Five burning questions for the Montreal Alouettes in 2019

As the Christmas decorations get put away for another year and we lay on the couch after gorging ourselves with too much food, we can now look ahead to the new year. CFL fans were once again gifted the 2019 schedule nice and early so plans can now be made for attending games both at home and on the road.

The Montreal Alouettes’ 2019 season looks to be filled with not only a slew of Saturday home games, but also a trip to the Maritimes to take on the Toronto Argonauts in the latest edition of Touchdown Atlantic. The Alouettes were one of the last teams to play a football game in the Maritimes in 2013 and the match itself was treated as an afterthought by locals and the league alike.

That likely won’t be the case this time around as the league will be looking to help showcase the East Coast to the rest of the country. Buoyed by the official announcement of the Atlantic Schooners ownership group at this year’s Grey Cup, the CFL wants to get people excited for Maritime football. They are hoping this Touchdown Atlantic event will prompt all levels of government to help get a CFL-capable stadium ready as soon as possible.


That won’t be the only exciting news for Alouettes Nation. After teasing it towards the end of the season, the team itself will be launching a new identity the first weekend of February (Coincidentally enough, that will also be Super Bowl weekend). Sneak peeks have been made available throughout Montreal and all signs point to a new logo as well as uniforms for the Birds of Prey.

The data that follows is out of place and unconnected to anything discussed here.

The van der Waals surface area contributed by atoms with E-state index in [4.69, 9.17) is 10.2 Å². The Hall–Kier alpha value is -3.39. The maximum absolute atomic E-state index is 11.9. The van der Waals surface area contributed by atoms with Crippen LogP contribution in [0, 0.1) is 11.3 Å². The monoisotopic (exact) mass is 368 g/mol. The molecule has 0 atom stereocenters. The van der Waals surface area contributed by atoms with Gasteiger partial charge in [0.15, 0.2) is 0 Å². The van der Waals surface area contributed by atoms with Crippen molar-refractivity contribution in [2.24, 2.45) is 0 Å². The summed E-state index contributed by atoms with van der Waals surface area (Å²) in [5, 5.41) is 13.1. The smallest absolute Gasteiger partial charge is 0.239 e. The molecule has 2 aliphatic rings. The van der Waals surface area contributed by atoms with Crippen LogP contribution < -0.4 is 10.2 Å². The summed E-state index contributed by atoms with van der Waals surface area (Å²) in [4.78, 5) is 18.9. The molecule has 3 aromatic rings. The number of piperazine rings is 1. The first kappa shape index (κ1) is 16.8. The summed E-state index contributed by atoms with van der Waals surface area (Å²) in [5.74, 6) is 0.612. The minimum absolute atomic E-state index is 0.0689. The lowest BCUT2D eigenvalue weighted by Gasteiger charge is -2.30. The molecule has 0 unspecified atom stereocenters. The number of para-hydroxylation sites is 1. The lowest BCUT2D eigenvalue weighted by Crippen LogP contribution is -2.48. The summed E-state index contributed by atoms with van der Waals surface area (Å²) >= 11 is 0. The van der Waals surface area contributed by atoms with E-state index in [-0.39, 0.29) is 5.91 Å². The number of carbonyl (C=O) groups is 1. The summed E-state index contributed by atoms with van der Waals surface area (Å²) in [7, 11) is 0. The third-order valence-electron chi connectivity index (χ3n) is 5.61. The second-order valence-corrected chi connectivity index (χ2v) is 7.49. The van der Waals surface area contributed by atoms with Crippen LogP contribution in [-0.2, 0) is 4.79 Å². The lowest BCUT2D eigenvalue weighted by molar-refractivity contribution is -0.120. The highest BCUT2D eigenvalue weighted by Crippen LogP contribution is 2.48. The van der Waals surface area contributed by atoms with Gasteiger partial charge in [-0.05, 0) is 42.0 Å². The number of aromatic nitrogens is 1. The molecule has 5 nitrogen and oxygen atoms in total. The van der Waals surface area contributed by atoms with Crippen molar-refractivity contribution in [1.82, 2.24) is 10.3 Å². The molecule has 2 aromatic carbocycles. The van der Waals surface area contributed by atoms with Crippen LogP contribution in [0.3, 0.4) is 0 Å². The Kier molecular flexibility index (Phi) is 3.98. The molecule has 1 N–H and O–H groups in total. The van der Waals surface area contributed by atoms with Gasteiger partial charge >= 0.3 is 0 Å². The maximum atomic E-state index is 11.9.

For a team that has had essentially the same look since they returned in 1996, this has the potential to be exciting and new. CFL fans typically don’t handle change well but perhaps a refresh of this team’s on-field look will help reset the mindset of everyone who perceives this team to be a collection of failures.

But another road trip and new threads don’t hide the fact that this team has been through a major downwards spiral over the past 4 seasons. In that span, they’ve missed the playoffs every year and even when this team manages to crawl out of the muck, they either get pushed back in or trip over themselves to fall even deeper in. The current braintrust consisting of lead governor Andrew Wetenhall, president Patrick Boivin and general manager Kavis Reed have won EIGHT games out of the last 36.

Most organizations would consider a 22% success rate grounds for dismissal but the Alouettes have given these men, along with first-year head coach Mike Sherman, the vote of confidence to carry on. The team did slightly improve their record in 2018, but their two extra wins came at the hands of an Argonauts team that may be a bigger internal mess than the Alouettes and a Hamilton Tiger-Cats team that rested its starters for their regular season finale, only losing on a missed field goal with no time left on the clock.

Simply put, 2019 is put up or shut up time for the Montreal Alouettes.


It’s clear there are a lot of questions to be answered for this team. So let’s take a look at some that are surely on the minds of CFL fans both in Montreal and coast to coast:

1. Who will be the starting quarterback for the Montreal Alouettes in June 2019?

“Duh, Johnny Manziel! What a stupid question!”

But is it?

Yes, the Alouettes effectively blew their brains out to land the services of this much ballyhooed football “star”. With many of the league’s talking heads effectively hanging off his jock, the hope was that Manziel was finally going to be given the opportunity to resurrect his fledgling football career in a city that has gone through a literal laundry list of quarterbacks. Manziel’s name was added to the pages-long list of names that the Alouettes were banking on to replace the legendary Anthony Calvillo, who has his career ended back in 2013 (!) due to concussion and old age and has proven to be difficult to replace.

Overall, Manziel’s numbers in 2018 were okay at best. Hardly reflective of the incessant hype afforded to this player, who many throughout North America fully expected to dominate this league. With his first season in the books, now we are left to wonder just how badly Manziel wants to return to the CFL and how dedicated he is to succeeding in this league.